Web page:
Before attending SEM you studied Music and English at Leeds University. What made you take the decision to join the Complete Music Production course at SEM?
I wanted to become more self-sufficient as a musician. I feel fairly adept at writing and performing – skills that I refined in Leeds – but there was a gap in my knowledge in terms of production. After becoming more interested in electronic music, taking this course seemed like a logical step. Essentially it was a means of acquiring the skillset that I needed to express my ideas.
How would you say studying at SEM differs to your university course?
My course in Leeds was quite formal, and involved a lot of research. Studying Music Production at SEM is far less formal, and far more practical-based. It’s gratifying to get so hands-on with Ableton from the first lesson. There’s a good balance at SEM, I think, of fun and focus.
Who are your musical influences and what type of music are you most passionate about creating?
At the moment I’m writing a lot of Minimalist piano music. This is influenced by the greats of the genre like Philip Glass, Steve Reich and John Adams, but also by more recent contributors like Nils Frahm and Grandbrothers. I’ve been experimenting lately with feeding fairly ‘polite’ Minimalist music through electronic processes in order to create something totally removed from the original material. I like the idea of creating gnarly and aggressive music out of something pretty. Aside from this I’m also a songwriter, and am currently writing music influenced by the likes of Radiohead and Moderat.
“I like the idea of democratising music so that whilst I’m performing, the audience has a say in what comes out of the PA. For example, on Sunday the audience will be given laser pointers which will allow them to control effects in Ableton, whilst I play the piano.”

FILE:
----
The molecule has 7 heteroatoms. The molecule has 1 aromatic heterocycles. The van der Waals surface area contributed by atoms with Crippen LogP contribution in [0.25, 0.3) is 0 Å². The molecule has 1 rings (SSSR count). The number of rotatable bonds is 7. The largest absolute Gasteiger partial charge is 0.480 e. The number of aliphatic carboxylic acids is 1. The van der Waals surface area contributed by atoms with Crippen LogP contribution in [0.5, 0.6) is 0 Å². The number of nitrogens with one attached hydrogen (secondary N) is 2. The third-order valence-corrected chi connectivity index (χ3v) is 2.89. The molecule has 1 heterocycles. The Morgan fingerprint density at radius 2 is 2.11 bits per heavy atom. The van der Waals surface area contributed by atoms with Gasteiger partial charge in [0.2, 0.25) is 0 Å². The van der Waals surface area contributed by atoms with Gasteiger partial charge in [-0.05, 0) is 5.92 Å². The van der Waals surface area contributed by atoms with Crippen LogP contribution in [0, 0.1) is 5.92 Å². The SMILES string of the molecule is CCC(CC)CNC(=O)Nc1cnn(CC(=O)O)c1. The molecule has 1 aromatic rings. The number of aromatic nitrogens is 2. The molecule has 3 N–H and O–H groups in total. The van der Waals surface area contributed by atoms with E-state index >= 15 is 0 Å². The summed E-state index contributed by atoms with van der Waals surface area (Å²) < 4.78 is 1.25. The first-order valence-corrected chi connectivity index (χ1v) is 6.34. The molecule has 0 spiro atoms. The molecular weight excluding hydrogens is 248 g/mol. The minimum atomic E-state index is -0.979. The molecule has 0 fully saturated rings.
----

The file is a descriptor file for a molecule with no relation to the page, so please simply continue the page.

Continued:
Do you think working on this commission has altered the way you will write music in the future?
Bringing interactive elements into my music has been a totally new experience for me, and I do think that it’s going to change the way I will write in the immediate future. I find interfacing the physical world with the digital one really interesting, and I’m looking forward to exploring further DIY ways of doing so in my next pieces.
Can you tell us what to expect from your performance on Sunday 8th April?
Hopefully people will find it exciting to control the music from the audience. So much of what comes out of the PA will be dictated by how this particular audience decides to interact with the piece, and I’d like to think that people will get a kick out of that sense of ownership. It should also just be fun engaging with the game-like aspect of it all. And if the audience doesn’t like the music, at least they get to play with lasers, right?
Any more thoughts?
Aside from my own performance on Sunday, Carmel Smickersgill will be performing. She’s also been commissioned by Brighter Sound, and over the past six months we’ve been attending lots of workshops together, as well as going on research trips to places like CTM Festival in Berlin. She is a really talented composer, and on Sunday will be playing as part of a jazz trio. The trio will be using a model of software companies’ data collection habits in order to create their musical material.